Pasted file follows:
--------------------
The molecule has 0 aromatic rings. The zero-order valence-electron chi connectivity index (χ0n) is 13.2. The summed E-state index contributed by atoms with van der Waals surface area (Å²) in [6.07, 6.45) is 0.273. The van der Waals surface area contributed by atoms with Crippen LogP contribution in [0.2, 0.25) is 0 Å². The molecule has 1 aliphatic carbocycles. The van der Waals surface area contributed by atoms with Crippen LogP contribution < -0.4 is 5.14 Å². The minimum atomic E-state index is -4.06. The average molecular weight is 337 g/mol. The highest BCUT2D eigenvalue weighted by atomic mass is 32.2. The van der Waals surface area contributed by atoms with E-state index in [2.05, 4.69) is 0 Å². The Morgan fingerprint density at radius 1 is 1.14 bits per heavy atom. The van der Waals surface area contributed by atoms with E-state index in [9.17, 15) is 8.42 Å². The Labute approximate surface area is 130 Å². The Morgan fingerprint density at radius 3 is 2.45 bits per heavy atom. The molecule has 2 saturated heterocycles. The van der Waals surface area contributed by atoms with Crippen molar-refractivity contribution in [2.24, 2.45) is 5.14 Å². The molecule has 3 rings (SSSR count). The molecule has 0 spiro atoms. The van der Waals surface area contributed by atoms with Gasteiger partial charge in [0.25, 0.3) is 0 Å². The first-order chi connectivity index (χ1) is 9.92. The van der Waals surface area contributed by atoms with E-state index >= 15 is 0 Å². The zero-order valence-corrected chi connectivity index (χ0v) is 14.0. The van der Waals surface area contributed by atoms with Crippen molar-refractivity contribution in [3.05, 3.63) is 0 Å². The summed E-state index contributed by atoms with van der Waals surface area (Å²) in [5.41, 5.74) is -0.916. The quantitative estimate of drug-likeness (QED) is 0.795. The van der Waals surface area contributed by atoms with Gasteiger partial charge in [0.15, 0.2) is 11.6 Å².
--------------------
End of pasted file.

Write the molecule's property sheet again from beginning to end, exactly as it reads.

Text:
The molecule has 0 aromatic rings. The zero-order valence-electron chi connectivity index (χ0n) is 13.2. The summed E-state index contributed by atoms with van der Waals surface area (Å²) in [6.07, 6.45) is 0.273. The van der Waals surface area contributed by atoms with Crippen LogP contribution in [0.2, 0.25) is 0 Å². The molecule has 1 aliphatic carbocycles. The van der Waals surface area contributed by atoms with Crippen LogP contribution < -0.4 is 5.14 Å². The minimum atomic E-state index is -4.06. The average molecular weight is 337 g/mol. The highest BCUT2D eigenvalue weighted by atomic mass is 32.2. The van der Waals surface area contributed by atoms with E-state index in [2.05, 4.69) is 0 Å². The Morgan fingerprint density at radius 1 is 1.14 bits per heavy atom. The van der Waals surface area contributed by atoms with E-state index in [9.17, 15) is 8.42 Å². The Labute approximate surface area is 130 Å². The Morgan fingerprint density at radius 3 is 2.45 bits per heavy atom. The molecule has 2 saturated heterocycles. The van der Waals surface area contributed by atoms with Crippen molar-refractivity contribution in [2.24, 2.45) is 5.14 Å². The molecule has 3 rings (SSSR count). The molecule has 0 spiro atoms. The van der Waals surface area contributed by atoms with Gasteiger partial charge in [0.25, 0.3) is 0 Å². The first-order chi connectivity index (χ1) is 9.92. The van der Waals surface area contributed by atoms with E-state index >= 15 is 0 Å². The zero-order valence-corrected chi connectivity index (χ0v) is 14.0. The van der Waals surface area contributed by atoms with Crippen molar-refractivity contribution in [3.05, 3.63) is 0 Å². The summed E-state index contributed by atoms with van der Waals surface area (Å²) in [5.41, 5.74) is -0.916. The quantitative estimate of drug-likeness (QED) is 0.795. The van der Waals surface area contributed by atoms with Gasteiger partial charge in [0.15, 0.2) is 11.6 Å².